|Sir Samuel Browne|
General Browne in 1897
|Born||3 October 1824|
Barrackpore, British India
|Died||14 March 1901 (aged 76)|
Ryde, Isle of Wight
|Buried||Town Cemetery, Ryde|
British Indian Army
Second Anglo-Afghan War
Order of the Bath
Order of the Star of India
|Other work||Inventor of the Sam Browne belt|
General Sir Samuel James Browne, VC, GCB, KCSI (3 October 1824 – 14 March 1901) was a British Indian Army cavalry officer in India and Afghanistan, known best as the namesake of the Sam Browne belt. He was a British recipient of the Victoria Cross, the most prestigious award for gallantry in combat that can be awarded to British and Commonwealth forces.
He was born in Barrackpore, India, the son of Dr. John Browne, a surgeon of the Bengal Medical Service and his wife Charlotte (née Swinton). Browne joined the 46th Bengal Native Infantry as a subaltern, participating in action at Ramnuggar, Sadoolapore, Chillianwalla and Gujrat. In 1849 he was made a lieutenant and tasked with raising a cavalry force, to be designated the 2nd Punjab Irregular Cavalry and later incorporated into the regular force. He would command this unit for the next five years. Later (1904) the unit would be re-designated as the 22nd Sam Browne's Cavalry (Frontier Force) in his honour.
Browne commanded the 2nd Punjab in several engagements, and was decorated for action during the Bozdar Expedition of 1857, being promoted to captain.
|“||For having at Seerporah, in an engagement with the Rebel Forces under Khan Allie Khan, on the 31st of August, 1858, whilst advancing upon the Enemy's position, at day break, pushed on with one orderly Sowar upon a nine-pounder gun that was commanding one of the approaches to the enemy's position, and attacked the gunners, thereby preventing them from re-loading, and firing upon the Infantry, who were advancing to the attack. In doing this, a personal conflict ensued, in which Captain, now Lieutenant -Colonel, Samuel James Browne, Commandant of the 2nd Punjab Cavalry, received a severe sword-cut wound on the left knee, and shortly afterwards another sword-cut wound, which severed the left arm at the shoulder, not, however, before Lieutenant-Colonel Browne had succeeded in cutting down one of his assailants. The gun was prevented from being re-loaded, and was eventually captured by the Infantry, and the gunner slain.||”|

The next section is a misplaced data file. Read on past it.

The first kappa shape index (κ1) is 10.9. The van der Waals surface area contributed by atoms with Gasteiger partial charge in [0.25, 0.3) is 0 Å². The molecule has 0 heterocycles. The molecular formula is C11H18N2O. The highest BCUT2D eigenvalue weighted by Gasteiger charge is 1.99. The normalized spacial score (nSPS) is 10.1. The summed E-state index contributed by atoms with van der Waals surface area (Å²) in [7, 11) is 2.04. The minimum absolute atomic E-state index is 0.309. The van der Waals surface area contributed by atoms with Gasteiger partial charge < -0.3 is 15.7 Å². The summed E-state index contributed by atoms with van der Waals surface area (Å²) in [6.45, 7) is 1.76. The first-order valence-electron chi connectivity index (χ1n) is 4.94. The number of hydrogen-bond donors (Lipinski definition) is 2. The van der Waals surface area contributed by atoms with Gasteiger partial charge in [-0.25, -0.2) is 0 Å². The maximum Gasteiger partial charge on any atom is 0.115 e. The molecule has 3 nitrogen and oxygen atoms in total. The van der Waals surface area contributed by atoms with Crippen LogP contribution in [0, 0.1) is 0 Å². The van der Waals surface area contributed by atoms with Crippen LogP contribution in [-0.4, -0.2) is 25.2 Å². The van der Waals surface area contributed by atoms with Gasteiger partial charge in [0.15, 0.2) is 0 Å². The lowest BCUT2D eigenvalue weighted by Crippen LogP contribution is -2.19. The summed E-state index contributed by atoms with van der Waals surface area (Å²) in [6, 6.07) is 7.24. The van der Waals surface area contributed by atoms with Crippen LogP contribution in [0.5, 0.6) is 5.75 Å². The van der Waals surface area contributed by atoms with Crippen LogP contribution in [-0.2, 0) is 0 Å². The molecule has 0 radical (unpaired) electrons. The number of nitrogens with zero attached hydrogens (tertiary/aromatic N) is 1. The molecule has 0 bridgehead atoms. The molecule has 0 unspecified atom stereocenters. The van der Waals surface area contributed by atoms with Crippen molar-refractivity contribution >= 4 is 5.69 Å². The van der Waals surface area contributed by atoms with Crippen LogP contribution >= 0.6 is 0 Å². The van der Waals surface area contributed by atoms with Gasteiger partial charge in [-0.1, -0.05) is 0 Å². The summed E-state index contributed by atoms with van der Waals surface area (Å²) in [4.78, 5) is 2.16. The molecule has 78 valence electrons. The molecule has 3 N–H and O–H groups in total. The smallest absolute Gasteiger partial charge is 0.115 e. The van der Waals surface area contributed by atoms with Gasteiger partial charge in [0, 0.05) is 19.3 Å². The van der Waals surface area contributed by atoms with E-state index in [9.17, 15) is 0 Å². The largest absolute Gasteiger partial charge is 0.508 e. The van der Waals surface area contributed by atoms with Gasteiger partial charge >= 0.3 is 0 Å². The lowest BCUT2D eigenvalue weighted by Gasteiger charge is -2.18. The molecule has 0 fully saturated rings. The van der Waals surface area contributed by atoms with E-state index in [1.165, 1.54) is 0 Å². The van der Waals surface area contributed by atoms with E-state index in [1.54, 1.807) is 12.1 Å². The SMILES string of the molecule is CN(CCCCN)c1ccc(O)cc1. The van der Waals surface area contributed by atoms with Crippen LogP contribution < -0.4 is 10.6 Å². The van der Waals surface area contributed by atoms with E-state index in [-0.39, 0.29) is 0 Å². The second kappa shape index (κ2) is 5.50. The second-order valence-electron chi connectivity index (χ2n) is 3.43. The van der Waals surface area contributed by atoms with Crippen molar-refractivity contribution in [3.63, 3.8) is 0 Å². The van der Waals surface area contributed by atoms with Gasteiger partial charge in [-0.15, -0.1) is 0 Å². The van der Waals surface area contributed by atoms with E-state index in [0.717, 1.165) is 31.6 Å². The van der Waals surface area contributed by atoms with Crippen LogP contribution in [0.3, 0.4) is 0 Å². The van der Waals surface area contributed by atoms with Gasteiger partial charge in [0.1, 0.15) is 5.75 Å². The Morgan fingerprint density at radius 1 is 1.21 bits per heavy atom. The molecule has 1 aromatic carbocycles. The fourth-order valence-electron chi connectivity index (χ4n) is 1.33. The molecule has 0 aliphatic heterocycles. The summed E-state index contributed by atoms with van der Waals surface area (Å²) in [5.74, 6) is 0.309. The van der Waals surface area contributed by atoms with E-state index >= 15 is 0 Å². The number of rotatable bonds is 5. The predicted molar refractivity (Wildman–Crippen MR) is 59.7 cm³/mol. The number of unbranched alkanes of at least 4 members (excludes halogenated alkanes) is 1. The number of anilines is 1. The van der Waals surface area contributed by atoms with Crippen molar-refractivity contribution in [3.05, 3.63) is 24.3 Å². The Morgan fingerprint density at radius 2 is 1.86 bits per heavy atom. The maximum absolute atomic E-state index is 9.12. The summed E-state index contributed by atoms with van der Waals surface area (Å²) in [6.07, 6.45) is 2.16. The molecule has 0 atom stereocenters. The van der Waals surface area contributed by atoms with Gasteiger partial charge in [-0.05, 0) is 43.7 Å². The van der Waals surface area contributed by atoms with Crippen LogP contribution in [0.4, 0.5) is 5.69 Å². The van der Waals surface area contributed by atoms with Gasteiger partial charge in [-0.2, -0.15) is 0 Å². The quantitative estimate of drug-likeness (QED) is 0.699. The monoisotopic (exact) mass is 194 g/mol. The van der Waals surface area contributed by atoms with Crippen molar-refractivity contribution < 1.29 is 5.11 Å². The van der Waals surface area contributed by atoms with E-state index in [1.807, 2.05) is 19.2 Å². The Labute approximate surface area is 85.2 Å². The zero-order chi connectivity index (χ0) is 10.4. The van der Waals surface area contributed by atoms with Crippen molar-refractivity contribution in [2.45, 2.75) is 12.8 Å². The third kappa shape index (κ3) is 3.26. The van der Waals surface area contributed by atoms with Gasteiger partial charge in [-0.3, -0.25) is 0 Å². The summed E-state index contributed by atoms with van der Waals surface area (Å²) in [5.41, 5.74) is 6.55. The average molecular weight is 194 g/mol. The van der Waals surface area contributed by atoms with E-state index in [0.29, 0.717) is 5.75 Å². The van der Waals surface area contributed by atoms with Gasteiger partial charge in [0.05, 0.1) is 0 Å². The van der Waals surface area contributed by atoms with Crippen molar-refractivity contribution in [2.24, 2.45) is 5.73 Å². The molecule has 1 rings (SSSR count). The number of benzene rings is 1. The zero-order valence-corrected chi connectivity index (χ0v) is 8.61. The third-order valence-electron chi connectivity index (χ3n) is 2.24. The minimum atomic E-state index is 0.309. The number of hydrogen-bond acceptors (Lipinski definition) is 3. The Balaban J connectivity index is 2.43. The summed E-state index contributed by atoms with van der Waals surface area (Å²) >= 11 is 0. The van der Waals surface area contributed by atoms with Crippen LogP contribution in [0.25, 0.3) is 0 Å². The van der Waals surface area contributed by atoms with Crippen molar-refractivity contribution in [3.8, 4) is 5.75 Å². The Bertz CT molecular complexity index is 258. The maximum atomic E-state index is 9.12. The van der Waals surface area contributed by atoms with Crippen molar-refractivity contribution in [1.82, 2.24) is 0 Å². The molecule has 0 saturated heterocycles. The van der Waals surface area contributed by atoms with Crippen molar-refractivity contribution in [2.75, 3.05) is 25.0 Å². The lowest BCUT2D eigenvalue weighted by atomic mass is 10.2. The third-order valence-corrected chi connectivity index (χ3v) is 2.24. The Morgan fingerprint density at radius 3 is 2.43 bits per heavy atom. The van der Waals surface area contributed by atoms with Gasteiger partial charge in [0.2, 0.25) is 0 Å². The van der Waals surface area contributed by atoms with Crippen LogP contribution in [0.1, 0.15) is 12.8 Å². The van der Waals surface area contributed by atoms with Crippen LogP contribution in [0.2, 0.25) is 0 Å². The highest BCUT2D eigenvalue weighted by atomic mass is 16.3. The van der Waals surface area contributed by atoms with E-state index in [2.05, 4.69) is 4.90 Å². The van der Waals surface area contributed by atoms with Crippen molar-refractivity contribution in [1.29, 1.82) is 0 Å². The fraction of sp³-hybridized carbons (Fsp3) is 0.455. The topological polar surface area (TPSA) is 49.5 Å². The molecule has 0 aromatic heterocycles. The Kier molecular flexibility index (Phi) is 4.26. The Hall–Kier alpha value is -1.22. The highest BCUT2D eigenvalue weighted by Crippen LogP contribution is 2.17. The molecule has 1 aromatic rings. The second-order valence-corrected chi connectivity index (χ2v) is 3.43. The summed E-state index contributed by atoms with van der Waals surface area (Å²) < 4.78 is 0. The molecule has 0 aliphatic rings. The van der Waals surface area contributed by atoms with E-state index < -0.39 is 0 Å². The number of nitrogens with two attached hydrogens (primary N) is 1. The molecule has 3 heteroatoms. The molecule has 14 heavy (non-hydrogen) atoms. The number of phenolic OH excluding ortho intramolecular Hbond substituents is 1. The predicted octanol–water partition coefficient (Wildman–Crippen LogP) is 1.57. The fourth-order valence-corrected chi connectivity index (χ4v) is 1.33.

|— London Gazette|
His Victoria Cross is displayed at the National Army Museum.
Sam Browne belt
Sometime after this incident he began to wear the accoutrement which bears his name, as compensation for the difficulty his disability caused with wearing his officer's sword. A Sam Browne belt is a wide belt, usually leather, supported by a narrower strap passing diagonally over the right shoulder; the diagonal strap stabilizes the scabbard of a sword if worn. Later such a belt would be adopted by other officers who knew Browne in India, but it was not to become used commonly by the British Army until after his retirement. Browne's original "Sam Browne" belt is possessed presently by the National Army Museum in Chelsea.
Browne retired from the army in 1898, relocated to Ryde on the Isle of Wight, England, and died there at the age of 76. His remains were cremated but there is a memorial marker dedicated to Browne in the Ryde New Cemetery, as well as plaques at St Paul's Cathedral in London and Lahore Cathedral in Pakistan. His grave was restored in 2010.
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